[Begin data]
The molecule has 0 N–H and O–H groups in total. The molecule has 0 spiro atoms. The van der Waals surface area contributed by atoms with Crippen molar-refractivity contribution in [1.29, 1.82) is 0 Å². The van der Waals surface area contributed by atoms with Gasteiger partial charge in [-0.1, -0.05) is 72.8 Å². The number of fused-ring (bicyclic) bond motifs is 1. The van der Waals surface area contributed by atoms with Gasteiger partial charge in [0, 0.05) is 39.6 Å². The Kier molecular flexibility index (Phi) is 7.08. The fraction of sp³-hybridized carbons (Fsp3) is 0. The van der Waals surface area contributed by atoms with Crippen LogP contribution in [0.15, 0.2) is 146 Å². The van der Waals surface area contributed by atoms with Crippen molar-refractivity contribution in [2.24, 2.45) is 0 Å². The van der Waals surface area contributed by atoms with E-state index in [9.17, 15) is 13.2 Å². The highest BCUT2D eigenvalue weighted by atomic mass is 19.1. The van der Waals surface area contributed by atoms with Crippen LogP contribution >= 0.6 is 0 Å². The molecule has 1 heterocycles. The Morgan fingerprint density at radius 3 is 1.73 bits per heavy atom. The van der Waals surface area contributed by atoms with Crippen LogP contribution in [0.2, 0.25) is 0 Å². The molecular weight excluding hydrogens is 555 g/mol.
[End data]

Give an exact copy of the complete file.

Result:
The molecule has 0 N–H and O–H groups in total. The molecule has 0 spiro atoms. The van der Waals surface area contributed by atoms with Crippen molar-refractivity contribution in [1.29, 1.82) is 0 Å². The van der Waals surface area contributed by atoms with Gasteiger partial charge in [-0.1, -0.05) is 72.8 Å². The number of fused-ring (bicyclic) bond motifs is 1. The van der Waals surface area contributed by atoms with Gasteiger partial charge in [0, 0.05) is 39.6 Å². The Kier molecular flexibility index (Phi) is 7.08. The fraction of sp³-hybridized carbons (Fsp3) is 0. The van der Waals surface area contributed by atoms with Crippen LogP contribution in [0.15, 0.2) is 146 Å². The van der Waals surface area contributed by atoms with Crippen molar-refractivity contribution in [2.24, 2.45) is 0 Å². The van der Waals surface area contributed by atoms with E-state index in [9.17, 15) is 13.2 Å². The highest BCUT2D eigenvalue weighted by atomic mass is 19.1. The van der Waals surface area contributed by atoms with Crippen LogP contribution >= 0.6 is 0 Å². The molecule has 1 heterocycles. The Morgan fingerprint density at radius 3 is 1.73 bits per heavy atom. The van der Waals surface area contributed by atoms with Crippen LogP contribution in [0.2, 0.25) is 0 Å². The molecular weight excluding hydrogens is 555 g/mol.